• Proposed
  • 2Under Assessment
  • 3Preliminary Assessed
  • 4Assessed
  • 5Published

Scutellospora calospora (T.H. Nicolson & Gerd.) C. Walker & F.E. Sanders

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Scientific name
Scutellospora calospora
(T.H. Nicolson & Gerd.) C. Walker & F.E. Sanders
Common names
IUCN Specialist Group
Assessment status
Proposed by
Lilian Araujo Rodrigues
Comments etc.
Lilian Araujo Rodrigues

Assessment Notes

Taxonomic notes

Spores resemble those of aged spores of S. pellucida under a dissecting microscope, except they have a smaller size range and few spores are oblong. They also are almost indistinguishable from spores of S. dipurpurascens, which is very similar in size, shape, and color and differs in its inner wall structure by having only one thin layer in gw1 instead of two layers.

Why suggested for a Global Red List Assessment?

We suggest this species to be categorized as Least Concern (LC).

Geographic range

The species is known in 15 countries.

Population and Trends

There are about 146 records in 15 countries (GBIF), when searching Scutellospora calospora.

Population Trend: Uncertain

Habitat and Ecology

In Brazil, the species is common in Amazon, Atlantic Forest, Caatinga and Cerrado.

Subtropical/Tropical Dry ForestSubtropical/Tropical Moist Lowland Forest


It presents no evident threat. However, it is found in the Atlantic Forest, a hotspot, in the Amazonia and Cerrado (also a hotspot). Also, Caatinga is threatened with desertification.

Housing & urban areasShifting agricultureAgro-industry grazing, ranching or farmingUnintentional effects (species being assessed is not the target)Unintentional effects (species being assessed is not the target)

Conservation Actions

Most records are in area with native vegetation of Brazil. The isolation of this fungus in controlled condition represents an advance for the conservation of this species.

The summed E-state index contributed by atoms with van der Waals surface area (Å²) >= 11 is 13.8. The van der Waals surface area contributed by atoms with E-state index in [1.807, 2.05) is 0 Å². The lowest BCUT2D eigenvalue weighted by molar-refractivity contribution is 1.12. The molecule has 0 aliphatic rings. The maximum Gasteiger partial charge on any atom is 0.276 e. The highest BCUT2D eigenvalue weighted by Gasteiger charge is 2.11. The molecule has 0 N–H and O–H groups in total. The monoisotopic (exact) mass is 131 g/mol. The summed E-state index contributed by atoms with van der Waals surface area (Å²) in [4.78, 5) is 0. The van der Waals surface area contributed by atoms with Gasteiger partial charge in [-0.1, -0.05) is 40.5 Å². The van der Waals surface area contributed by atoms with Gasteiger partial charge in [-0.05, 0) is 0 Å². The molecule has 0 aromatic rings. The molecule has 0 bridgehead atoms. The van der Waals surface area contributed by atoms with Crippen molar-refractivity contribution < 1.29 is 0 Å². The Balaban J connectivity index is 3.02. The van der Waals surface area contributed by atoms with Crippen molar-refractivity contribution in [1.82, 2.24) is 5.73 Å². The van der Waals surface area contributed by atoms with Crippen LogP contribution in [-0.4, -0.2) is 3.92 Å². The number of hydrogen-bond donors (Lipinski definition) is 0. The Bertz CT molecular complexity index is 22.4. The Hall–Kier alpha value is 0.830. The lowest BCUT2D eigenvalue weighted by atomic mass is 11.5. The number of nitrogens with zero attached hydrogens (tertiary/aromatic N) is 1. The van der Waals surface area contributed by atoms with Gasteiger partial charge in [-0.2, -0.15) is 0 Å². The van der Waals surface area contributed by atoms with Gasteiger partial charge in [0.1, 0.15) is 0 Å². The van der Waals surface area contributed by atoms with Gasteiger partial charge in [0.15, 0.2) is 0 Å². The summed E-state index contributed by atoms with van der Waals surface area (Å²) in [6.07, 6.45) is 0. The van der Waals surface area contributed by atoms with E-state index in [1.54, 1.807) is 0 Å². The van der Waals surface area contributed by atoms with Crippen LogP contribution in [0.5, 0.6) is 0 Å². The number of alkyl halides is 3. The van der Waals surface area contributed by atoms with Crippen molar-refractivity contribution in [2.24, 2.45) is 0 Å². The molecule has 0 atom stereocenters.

Site/area protectionResource & habitat protectionAwareness & communications

Research needed

Other areas should be studied in order to assess the distribution of this species.

TaxonomyPopulation size, distribution & trendsLife history & ecology

Use and Trade




Koske R. E., Walker C. 1986. Species of Scutellospora (Endogonaceae) with smooth-walled spores from maritime sand dunes: two new species and a redescription of the spores of Scutellospora pellucida and Scutellospora calospora. Mycotaxon 27, 219-235.
Jobim, K., Vista, X. M., & Goto, B. T. 2018. Updates on the knowledge of Arbuscular Mycorrhizal Fungi (Glomeromycotina) in the Atlantic Forest biome–an example of very high species richness in the Brazilian landscape. Mycotaxon, 133(1), 209-209.
Wang, F. Y., & Shi, Z. Y. 2008. Biodiversity of arbuscular mycorrhizal fungi in China: a review. Advances in Environmental Biology, 2(1), 31-39.
Marinho, F., da Silva, I. R., Oehl, F., & Maia, L. C. 2018. Checklist of arbuscular mycorrhizal fungi in tropical forests. Sydowia, 70, 107-127.
Cofré, M. N., Soteras, F., del Rosario Iglesias, M., Velázquez, S., Abarca, C., Risio, L., ... & Lugo, M. A. 2019. Biodiversity of Arbuscular Mycorrhizal Fungi in South America: A Review. In Mycorrhizal Fungi in South America (pp. 49-72). Springer, Cham.

Country occurrence

Regional Population and Trends

Country Trend Redlisted